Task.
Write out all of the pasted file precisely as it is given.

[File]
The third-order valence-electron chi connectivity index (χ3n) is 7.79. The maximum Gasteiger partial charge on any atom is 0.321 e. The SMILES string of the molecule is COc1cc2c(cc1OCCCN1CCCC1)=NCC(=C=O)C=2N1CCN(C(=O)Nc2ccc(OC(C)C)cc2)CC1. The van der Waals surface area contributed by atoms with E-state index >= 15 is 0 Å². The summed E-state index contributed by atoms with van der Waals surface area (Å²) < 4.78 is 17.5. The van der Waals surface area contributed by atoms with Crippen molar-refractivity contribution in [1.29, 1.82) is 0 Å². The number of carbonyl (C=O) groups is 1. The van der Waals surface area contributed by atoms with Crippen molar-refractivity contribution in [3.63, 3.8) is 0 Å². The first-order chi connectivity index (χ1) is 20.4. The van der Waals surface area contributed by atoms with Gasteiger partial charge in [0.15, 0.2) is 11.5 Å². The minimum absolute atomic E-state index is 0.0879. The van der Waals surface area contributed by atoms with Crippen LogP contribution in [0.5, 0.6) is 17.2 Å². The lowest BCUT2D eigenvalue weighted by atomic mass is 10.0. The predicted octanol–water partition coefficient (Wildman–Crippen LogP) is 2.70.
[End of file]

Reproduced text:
The third-order valence-electron chi connectivity index (χ3n) is 7.79. The maximum Gasteiger partial charge on any atom is 0.321 e. The SMILES string of the molecule is COc1cc2c(cc1OCCCN1CCCC1)=NCC(=C=O)C=2N1CCN(C(=O)Nc2ccc(OC(C)C)cc2)CC1. The van der Waals surface area contributed by atoms with E-state index >= 15 is 0 Å². The summed E-state index contributed by atoms with van der Waals surface area (Å²) < 4.78 is 17.5. The van der Waals surface area contributed by atoms with Crippen molar-refractivity contribution in [1.29, 1.82) is 0 Å². The number of carbonyl (C=O) groups is 1. The van der Waals surface area contributed by atoms with Crippen molar-refractivity contribution in [3.63, 3.8) is 0 Å². The first-order chi connectivity index (χ1) is 20.4. The van der Waals surface area contributed by atoms with Gasteiger partial charge in [0.15, 0.2) is 11.5 Å². The minimum absolute atomic E-state index is 0.0879. The van der Waals surface area contributed by atoms with Crippen LogP contribution in [0.5, 0.6) is 17.2 Å². The lowest BCUT2D eigenvalue weighted by atomic mass is 10.0. The predicted octanol–water partition coefficient (Wildman–Crippen LogP) is 2.70.